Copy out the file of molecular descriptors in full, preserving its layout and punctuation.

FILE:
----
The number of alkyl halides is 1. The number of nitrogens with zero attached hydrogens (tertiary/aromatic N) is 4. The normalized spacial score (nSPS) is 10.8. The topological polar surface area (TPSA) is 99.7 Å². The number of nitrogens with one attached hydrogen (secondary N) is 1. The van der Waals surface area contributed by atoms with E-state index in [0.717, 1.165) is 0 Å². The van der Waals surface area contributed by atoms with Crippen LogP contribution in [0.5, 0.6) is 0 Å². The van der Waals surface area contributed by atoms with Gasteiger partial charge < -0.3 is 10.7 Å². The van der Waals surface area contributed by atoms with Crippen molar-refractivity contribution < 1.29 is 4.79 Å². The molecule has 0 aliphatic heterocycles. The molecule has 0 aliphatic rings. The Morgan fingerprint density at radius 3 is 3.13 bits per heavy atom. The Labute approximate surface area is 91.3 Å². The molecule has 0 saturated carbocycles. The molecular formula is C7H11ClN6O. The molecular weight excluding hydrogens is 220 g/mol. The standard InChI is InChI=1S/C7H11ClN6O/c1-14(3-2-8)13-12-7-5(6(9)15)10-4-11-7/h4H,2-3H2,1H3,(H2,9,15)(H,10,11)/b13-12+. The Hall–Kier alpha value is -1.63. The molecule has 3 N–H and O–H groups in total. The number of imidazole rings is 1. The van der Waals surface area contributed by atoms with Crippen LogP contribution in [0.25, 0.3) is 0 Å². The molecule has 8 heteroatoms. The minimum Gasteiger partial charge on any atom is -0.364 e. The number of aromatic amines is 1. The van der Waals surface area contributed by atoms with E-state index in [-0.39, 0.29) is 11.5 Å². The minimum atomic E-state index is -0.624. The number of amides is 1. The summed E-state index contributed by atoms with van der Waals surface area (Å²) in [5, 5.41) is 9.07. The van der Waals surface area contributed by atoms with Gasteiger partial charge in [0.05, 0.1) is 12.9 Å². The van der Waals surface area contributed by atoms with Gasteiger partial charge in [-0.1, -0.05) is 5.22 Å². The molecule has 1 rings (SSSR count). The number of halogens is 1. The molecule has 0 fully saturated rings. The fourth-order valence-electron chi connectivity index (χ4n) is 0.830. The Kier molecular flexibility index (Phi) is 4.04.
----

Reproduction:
The number of alkyl halides is 1. The number of nitrogens with zero attached hydrogens (tertiary/aromatic N) is 4. The normalized spacial score (nSPS) is 10.8. The topological polar surface area (TPSA) is 99.7 Å². The number of nitrogens with one attached hydrogen (secondary N) is 1. The van der Waals surface area contributed by atoms with E-state index in [0.717, 1.165) is 0 Å². The van der Waals surface area contributed by atoms with Crippen LogP contribution in [0.5, 0.6) is 0 Å². The van der Waals surface area contributed by atoms with Gasteiger partial charge < -0.3 is 10.7 Å². The van der Waals surface area contributed by atoms with Crippen molar-refractivity contribution < 1.29 is 4.79 Å². The molecule has 0 aliphatic heterocycles. The molecule has 0 aliphatic rings. The Morgan fingerprint density at radius 3 is 3.13 bits per heavy atom. The Labute approximate surface area is 91.3 Å². The molecule has 0 saturated carbocycles. The molecular formula is C7H11ClN6O. The molecular weight excluding hydrogens is 220 g/mol. The standard InChI is InChI=1S/C7H11ClN6O/c1-14(3-2-8)13-12-7-5(6(9)15)10-4-11-7/h4H,2-3H2,1H3,(H2,9,15)(H,10,11)/b13-12+. The Hall–Kier alpha value is -1.63. The molecule has 3 N–H and O–H groups in total. The number of imidazole rings is 1. The van der Waals surface area contributed by atoms with Crippen LogP contribution in [0.25, 0.3) is 0 Å². The molecule has 8 heteroatoms. The minimum Gasteiger partial charge on any atom is -0.364 e. The number of aromatic amines is 1. The van der Waals surface area contributed by atoms with E-state index in [-0.39, 0.29) is 11.5 Å². The minimum atomic E-state index is -0.624. The number of amides is 1. The summed E-state index contributed by atoms with van der Waals surface area (Å²) in [5, 5.41) is 9.07. The van der Waals surface area contributed by atoms with Gasteiger partial charge in [0.05, 0.1) is 12.9 Å². The van der Waals surface area contributed by atoms with Gasteiger partial charge in [-0.1, -0.05) is 5.22 Å². The molecule has 1 rings (SSSR count). The number of halogens is 1. The molecule has 0 fully saturated rings. The fourth-order valence-electron chi connectivity index (χ4n) is 0.830. The Kier molecular flexibility index (Phi) is 4.04.